Reading and Writing Workshop
At P.S. 304 Early Childhood Lab School, we believe the heart of learning lies within literacy instruction. Aligning our learning to the pillars of reading, our students are supported to be real-life readers through the areas of Phonemic Awareness, Phonics, Oral Fluency, Vocabulary Development, and Comprehension. Through a strong balanced literacy approach, our students learn the building blocks of reading as they decode text and build meaning for a literate life that unlocks a world of endless possibilities. This includes units of study that focus on thematic ideas across genres and text types that readers can apply to texts that are on readability level and based on the interests of those readers.
Implementing the Teacher’s College Reading and Writing Project curriculum, students are armed with strategies and skills in order to build independence through a workshop model.
The teacher begins each workshop with a 5 to 15-minute mini-lesson that provides the direct instruction component. Modeling is a critical component of the mini-lesson. Following a gradual release model, the teacher uses an “I do- we do- you do” system. Before the mini-lesson concludes, students are given a brief opportunity to engage in guided practice and “try out” the new skill or technique they were taught.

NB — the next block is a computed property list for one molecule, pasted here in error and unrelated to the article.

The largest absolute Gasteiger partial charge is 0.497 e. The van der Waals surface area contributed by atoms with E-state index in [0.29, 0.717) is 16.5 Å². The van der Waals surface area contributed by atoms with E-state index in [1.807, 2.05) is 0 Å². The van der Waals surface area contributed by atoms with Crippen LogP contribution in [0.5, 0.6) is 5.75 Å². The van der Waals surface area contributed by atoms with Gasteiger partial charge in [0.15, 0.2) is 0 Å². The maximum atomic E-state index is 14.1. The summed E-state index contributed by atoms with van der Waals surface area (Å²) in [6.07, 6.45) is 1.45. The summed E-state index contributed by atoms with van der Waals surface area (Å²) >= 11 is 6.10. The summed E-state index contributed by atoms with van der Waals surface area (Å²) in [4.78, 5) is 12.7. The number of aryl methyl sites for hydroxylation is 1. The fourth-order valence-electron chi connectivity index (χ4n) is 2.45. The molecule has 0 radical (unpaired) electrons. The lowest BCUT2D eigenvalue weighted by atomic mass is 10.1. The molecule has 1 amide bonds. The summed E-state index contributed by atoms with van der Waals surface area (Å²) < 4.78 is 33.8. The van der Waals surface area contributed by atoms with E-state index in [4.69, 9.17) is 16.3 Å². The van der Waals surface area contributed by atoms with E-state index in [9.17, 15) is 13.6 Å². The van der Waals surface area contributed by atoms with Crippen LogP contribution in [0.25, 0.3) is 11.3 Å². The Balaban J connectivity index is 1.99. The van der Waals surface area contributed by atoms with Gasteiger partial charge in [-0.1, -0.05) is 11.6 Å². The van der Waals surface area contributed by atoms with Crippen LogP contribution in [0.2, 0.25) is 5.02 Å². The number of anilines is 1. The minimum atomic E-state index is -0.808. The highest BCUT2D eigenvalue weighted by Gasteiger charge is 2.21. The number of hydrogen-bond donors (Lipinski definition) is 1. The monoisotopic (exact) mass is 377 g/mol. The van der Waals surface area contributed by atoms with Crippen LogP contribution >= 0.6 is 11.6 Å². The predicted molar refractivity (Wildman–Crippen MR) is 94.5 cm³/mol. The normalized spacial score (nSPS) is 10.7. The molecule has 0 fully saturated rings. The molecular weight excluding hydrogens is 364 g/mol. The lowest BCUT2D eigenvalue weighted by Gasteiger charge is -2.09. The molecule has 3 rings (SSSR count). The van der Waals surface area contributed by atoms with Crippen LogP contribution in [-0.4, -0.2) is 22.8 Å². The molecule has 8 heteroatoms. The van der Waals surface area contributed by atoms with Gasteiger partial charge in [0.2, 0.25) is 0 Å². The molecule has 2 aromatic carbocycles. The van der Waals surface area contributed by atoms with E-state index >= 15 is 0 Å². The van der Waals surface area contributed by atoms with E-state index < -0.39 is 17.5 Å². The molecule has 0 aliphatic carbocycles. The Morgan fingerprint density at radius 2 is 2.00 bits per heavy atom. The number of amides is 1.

Once the mini-lesson is completed and the students are released for independent reading or writing time, the teacher conferences with students one-on-one or in small groups to further support students while also collecting assessment information. This is the true heart of the workshop as the teacher coaches and scaffolds each writer where they need support. Topics for future mini-lessons will become evident during this part of the lesson.
The teacher concludes the workshop with a “share time” during which he/she selects a few students to read a piece of their reading or writing discoveries to the class. These samples often reinforce the mini-lesson or might be other inspirational exemplars worth sharing.
In the writing workshop, students are exposed to a variety of text types that mirror real-life writing. The skills and strategies that students learn can be applied to real-life as students generate writing pieces that are applicable to the real world such as editorials, and informational and persuasive speeches.
The Science of Reading
Small Group Instruction
Mathematics is all around us! As a language all its own, the concepts of mathematics can be applied to all areas of learning through application and conceptual understanding.